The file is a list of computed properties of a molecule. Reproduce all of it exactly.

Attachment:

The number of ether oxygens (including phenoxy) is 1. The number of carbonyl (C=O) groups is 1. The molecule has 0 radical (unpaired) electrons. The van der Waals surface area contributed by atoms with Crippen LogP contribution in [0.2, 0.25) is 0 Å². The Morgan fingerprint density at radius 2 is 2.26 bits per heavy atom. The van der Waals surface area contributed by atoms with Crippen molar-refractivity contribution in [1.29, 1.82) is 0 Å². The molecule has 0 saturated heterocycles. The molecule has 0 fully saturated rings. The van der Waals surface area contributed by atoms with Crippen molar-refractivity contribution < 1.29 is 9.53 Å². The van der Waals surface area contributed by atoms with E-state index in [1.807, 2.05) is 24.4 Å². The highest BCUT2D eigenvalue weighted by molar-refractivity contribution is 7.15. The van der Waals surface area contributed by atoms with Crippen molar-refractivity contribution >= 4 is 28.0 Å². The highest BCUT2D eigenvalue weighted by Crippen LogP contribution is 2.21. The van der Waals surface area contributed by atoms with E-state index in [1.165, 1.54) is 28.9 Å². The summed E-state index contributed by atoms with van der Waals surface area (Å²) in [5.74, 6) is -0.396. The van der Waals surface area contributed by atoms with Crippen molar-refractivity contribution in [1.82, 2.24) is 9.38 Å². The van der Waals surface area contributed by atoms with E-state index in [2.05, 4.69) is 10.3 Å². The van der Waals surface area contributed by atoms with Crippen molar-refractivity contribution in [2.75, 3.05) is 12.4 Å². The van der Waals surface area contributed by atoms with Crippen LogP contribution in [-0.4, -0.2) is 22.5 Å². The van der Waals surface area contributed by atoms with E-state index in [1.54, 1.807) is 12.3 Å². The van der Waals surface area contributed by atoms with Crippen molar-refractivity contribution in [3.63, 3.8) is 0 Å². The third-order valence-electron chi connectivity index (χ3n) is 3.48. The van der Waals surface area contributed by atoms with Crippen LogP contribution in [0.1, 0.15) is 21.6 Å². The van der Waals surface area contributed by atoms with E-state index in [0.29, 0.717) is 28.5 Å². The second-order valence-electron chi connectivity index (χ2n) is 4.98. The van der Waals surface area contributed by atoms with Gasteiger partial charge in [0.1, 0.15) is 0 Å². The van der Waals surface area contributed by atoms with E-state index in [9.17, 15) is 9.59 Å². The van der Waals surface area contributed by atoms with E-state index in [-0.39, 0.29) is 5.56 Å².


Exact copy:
The number of ether oxygens (including phenoxy) is 1. The number of carbonyl (C=O) groups is 1. The molecule has 0 radical (unpaired) electrons. The van der Waals surface area contributed by atoms with Crippen LogP contribution in [0.2, 0.25) is 0 Å². The Morgan fingerprint density at radius 2 is 2.26 bits per heavy atom. The van der Waals surface area contributed by atoms with Crippen molar-refractivity contribution in [1.29, 1.82) is 0 Å². The molecule has 0 saturated heterocycles. The molecule has 0 fully saturated rings. The van der Waals surface area contributed by atoms with Crippen molar-refractivity contribution < 1.29 is 9.53 Å². The van der Waals surface area contributed by atoms with E-state index in [1.807, 2.05) is 24.4 Å². The highest BCUT2D eigenvalue weighted by molar-refractivity contribution is 7.15. The van der Waals surface area contributed by atoms with Crippen molar-refractivity contribution >= 4 is 28.0 Å². The highest BCUT2D eigenvalue weighted by Crippen LogP contribution is 2.21. The van der Waals surface area contributed by atoms with E-state index in [1.165, 1.54) is 28.9 Å². The summed E-state index contributed by atoms with van der Waals surface area (Å²) in [5.74, 6) is -0.396. The van der Waals surface area contributed by atoms with Crippen molar-refractivity contribution in [1.82, 2.24) is 9.38 Å². The van der Waals surface area contributed by atoms with E-state index in [2.05, 4.69) is 10.3 Å². The van der Waals surface area contributed by atoms with Crippen molar-refractivity contribution in [2.75, 3.05) is 12.4 Å². The van der Waals surface area contributed by atoms with Crippen LogP contribution in [-0.4, -0.2) is 22.5 Å². The van der Waals surface area contributed by atoms with E-state index in [1.54, 1.807) is 12.3 Å². The van der Waals surface area contributed by atoms with Crippen molar-refractivity contribution in [3.63, 3.8) is 0 Å². The third-order valence-electron chi connectivity index (χ3n) is 3.48. The van der Waals surface area contributed by atoms with Crippen LogP contribution in [0.1, 0.15) is 21.6 Å². The van der Waals surface area contributed by atoms with E-state index in [0.29, 0.717) is 28.5 Å². The second-order valence-electron chi connectivity index (χ2n) is 4.98. The van der Waals surface area contributed by atoms with Gasteiger partial charge in [0.1, 0.15) is 0 Å². The van der Waals surface area contributed by atoms with E-state index in [9.17, 15) is 9.59 Å². The van der Waals surface area contributed by atoms with E-state index in [-0.39, 0.29) is 5.56 Å².